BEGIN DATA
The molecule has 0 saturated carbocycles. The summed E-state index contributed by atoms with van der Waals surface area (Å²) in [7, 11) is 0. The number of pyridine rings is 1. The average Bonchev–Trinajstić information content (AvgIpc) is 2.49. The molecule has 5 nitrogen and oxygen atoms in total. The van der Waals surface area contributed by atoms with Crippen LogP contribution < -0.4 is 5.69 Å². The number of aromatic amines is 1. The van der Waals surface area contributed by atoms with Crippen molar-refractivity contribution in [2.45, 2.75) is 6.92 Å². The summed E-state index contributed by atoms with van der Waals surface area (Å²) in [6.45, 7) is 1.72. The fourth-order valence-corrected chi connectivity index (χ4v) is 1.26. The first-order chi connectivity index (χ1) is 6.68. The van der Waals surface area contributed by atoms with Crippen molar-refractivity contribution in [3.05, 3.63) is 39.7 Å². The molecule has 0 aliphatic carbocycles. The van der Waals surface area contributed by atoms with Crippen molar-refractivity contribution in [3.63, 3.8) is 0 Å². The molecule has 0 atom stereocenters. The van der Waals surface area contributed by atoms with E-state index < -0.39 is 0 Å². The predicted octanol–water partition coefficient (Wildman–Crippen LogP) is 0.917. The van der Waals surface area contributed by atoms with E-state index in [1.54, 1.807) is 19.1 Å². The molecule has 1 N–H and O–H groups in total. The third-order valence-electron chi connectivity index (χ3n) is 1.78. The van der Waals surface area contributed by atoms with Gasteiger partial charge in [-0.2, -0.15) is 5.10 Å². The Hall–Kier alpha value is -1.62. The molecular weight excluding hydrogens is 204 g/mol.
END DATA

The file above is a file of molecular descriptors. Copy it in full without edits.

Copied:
The molecule has 0 saturated carbocycles. The summed E-state index contributed by atoms with van der Waals surface area (Å²) in [7, 11) is 0. The number of pyridine rings is 1. The average Bonchev–Trinajstić information content (AvgIpc) is 2.49. The molecule has 5 nitrogen and oxygen atoms in total. The van der Waals surface area contributed by atoms with Crippen LogP contribution < -0.4 is 5.69 Å². The number of aromatic amines is 1. The van der Waals surface area contributed by atoms with Crippen molar-refractivity contribution in [2.45, 2.75) is 6.92 Å². The summed E-state index contributed by atoms with van der Waals surface area (Å²) in [6.45, 7) is 1.72. The fourth-order valence-corrected chi connectivity index (χ4v) is 1.26. The first-order chi connectivity index (χ1) is 6.68. The van der Waals surface area contributed by atoms with Crippen molar-refractivity contribution in [3.05, 3.63) is 39.7 Å². The molecule has 0 aliphatic carbocycles. The van der Waals surface area contributed by atoms with Crippen molar-refractivity contribution in [3.63, 3.8) is 0 Å². The molecule has 0 atom stereocenters. The van der Waals surface area contributed by atoms with E-state index < -0.39 is 0 Å². The predicted octanol–water partition coefficient (Wildman–Crippen LogP) is 0.917. The van der Waals surface area contributed by atoms with E-state index in [1.54, 1.807) is 19.1 Å². The molecule has 1 N–H and O–H groups in total. The third-order valence-electron chi connectivity index (χ3n) is 1.78. The van der Waals surface area contributed by atoms with Gasteiger partial charge in [-0.2, -0.15) is 5.10 Å². The Hall–Kier alpha value is -1.62. The molecular weight excluding hydrogens is 204 g/mol.